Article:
The King is Dead by Suzannah Lipscomb

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The King is Dead by Suzannah Lipscomb

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Category: History
Rating: 5/5
Reviewer: John Van der Kiste
Reviewed by John Van der Kiste
Summary: King Henry VIII's last will and testament left explicit instructions for the royal succession and in particular the government and constitution during the reign of his nine-year-old successor Edward, as well as provisions for the disposal of his personal possessions. Many of these were overturned by the powerful councillors who ruled the country during the boy king's brief reign. This is not only a lively and thorough history of Henry's last few months and the aftermath, but also a magnificently illustrated and designed book which is a pleasure to handle.
Buy? Yes Borrow? Yes
Pages: 256 Date: November 2015
Publisher: Head of Zeus
ISBN: 978-1784081928

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Shortly before his death in January 1547, King Henry VIII's last will and testament was read, stamped and sealed. It has remained one of the most intriguing and contested documents in British history. This book examines it from every angle, and analyses the background against the last days of the King's life and the events which followed.

As his colourful marital history demonstrated, securing the succession at a time of fierce religious division weighed heavily on his mind, and increasingly so as he became older. Aged fifty-five, grossly overweight, and troubled for some time by a running sore on his leg, during the last few weeks of his life he suspected that his time was not long. Even so, a couple of clauses in the will suggested that - ever the optimist - he still hoped his sixth wife, Catherine (given as Kateryn throughout in the book), would yet bear him a son, and that he was prepared for the possibility of marrying yet again and having still more children. (Whether he feared that she, like Jane Seymour, might die in childbirth, or whether he anticipated that something else might leave him free to take a seventh Queen, is left to the imagination). Until then, he designated his nine-year-old son Edward as the lawful heir, followed by his daughters Mary and Elizabeth in turn, even though they had at that time been deprived of their titles of Princess as well as their legitimacy. But he knew that leaving his crown to a boy who would be surrounded by powerful and ambitious nobles would be no guarantee of a stable future for the kingdom, or indeed his children, and he was anxious to leave some expression of his intentions which he hoped if not expected would be honoured.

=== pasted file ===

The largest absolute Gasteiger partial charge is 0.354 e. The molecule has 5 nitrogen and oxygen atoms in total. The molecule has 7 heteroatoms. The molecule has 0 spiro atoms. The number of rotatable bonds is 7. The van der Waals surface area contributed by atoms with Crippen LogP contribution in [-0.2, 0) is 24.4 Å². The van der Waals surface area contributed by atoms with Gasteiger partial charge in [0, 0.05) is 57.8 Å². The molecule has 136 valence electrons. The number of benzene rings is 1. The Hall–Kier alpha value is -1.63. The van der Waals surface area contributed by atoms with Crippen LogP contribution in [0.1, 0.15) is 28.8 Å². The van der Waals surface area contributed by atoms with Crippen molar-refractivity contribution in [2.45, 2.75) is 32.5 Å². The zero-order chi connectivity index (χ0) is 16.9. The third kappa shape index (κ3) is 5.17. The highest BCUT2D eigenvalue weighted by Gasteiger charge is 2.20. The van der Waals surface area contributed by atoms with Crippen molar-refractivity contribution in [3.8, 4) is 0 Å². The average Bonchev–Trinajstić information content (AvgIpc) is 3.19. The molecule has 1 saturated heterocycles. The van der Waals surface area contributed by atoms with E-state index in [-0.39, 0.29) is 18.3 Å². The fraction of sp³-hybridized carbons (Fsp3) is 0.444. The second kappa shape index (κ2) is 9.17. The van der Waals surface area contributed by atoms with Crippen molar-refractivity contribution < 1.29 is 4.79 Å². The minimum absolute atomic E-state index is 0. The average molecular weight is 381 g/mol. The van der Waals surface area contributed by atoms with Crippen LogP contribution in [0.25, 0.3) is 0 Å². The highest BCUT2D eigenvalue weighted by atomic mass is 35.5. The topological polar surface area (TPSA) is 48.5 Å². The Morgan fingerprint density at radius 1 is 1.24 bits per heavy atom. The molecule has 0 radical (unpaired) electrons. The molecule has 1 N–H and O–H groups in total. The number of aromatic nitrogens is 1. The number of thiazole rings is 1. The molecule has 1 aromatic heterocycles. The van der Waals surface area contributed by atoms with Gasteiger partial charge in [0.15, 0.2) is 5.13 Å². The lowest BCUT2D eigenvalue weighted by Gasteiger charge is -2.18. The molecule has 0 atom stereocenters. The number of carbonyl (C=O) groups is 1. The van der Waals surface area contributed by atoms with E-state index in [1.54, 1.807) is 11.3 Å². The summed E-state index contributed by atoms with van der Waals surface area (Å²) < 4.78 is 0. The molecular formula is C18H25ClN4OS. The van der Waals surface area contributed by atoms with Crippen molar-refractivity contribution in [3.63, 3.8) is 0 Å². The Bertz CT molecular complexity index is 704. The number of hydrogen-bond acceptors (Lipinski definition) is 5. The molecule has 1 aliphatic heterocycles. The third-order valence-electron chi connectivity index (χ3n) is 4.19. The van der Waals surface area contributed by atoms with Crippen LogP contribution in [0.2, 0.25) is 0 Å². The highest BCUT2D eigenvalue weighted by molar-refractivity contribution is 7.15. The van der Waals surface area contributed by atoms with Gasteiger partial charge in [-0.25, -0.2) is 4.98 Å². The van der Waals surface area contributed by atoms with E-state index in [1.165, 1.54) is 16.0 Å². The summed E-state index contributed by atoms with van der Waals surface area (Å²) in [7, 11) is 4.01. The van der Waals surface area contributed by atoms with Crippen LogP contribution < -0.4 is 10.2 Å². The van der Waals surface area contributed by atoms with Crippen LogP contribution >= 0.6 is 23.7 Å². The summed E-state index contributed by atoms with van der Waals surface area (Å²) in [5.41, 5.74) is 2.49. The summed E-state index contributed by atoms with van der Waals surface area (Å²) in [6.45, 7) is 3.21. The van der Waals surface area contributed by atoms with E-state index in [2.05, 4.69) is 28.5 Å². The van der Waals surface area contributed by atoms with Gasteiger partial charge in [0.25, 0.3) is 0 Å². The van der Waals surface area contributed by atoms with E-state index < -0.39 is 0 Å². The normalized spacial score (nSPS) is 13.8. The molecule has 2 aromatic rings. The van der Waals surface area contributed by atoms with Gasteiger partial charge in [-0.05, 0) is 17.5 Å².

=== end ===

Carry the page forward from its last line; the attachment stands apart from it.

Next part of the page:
Henry's will was very different to those which had been left by his predecessors on the English throne. Whereas they had devoted much attention to apportioning estates, and making provision for their souls, his was largely dedicated to determining the succession and perpetuation of the Tudor dynasty. It also made provision for the fulfilling of bequests, the arrangement of offices and the distribution of titles. He was evidently determined to leave all possible loose ends tied up.